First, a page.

Many veterinarians encourage their clients to maintain copies of veterinary records to ensure that animals receive appropriate care if they must be seen by someone else. The AVMA even recommends keeping copies of veterinary records as part of its family disaster preparedness planning guide.
It is advice that veterinarians should apply to their personal health records, as demonstrated by two recent cases reported in the Markle Foundation's Weekly Digest.
In the first, a California woman traveling on business in Philadelphia developed a severe pain in her abdomen and went to the emergency room. Results of a battery of cardiac tests were normal, so she requested copies of the reports and took them to her regular doctor. Wasting no time repeating tests already performed in Philadelphia, he instead ordered an ultrasound and CT scan. A malignant kidney tumor was found and surgically removed before the cancer could spread.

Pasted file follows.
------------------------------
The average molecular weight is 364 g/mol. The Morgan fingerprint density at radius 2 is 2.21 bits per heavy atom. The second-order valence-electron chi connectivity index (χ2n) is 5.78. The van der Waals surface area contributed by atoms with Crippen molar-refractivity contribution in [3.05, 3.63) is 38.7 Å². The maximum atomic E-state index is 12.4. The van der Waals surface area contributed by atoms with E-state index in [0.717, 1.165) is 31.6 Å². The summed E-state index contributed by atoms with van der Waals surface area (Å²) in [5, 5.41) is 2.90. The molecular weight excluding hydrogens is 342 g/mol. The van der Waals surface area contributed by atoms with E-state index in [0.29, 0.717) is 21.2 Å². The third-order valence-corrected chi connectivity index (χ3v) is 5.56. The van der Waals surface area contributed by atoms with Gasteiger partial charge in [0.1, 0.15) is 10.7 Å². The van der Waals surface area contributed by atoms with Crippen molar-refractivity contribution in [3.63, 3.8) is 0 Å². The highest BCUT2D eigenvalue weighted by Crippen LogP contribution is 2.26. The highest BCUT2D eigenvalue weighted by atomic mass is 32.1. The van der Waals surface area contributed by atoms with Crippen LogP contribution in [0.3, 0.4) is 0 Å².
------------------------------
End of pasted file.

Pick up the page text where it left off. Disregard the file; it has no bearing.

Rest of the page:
In the second case, an elderly woman with a history of heart disease complained of light-headedness. The woman's daughter printed out her mother's personal health record and gave it to the emergency room physician, who was then able to base treatment decisions on a detailed medical history, including information from the patient's most recent visit to her cardiologist.
Selecting a secure PHR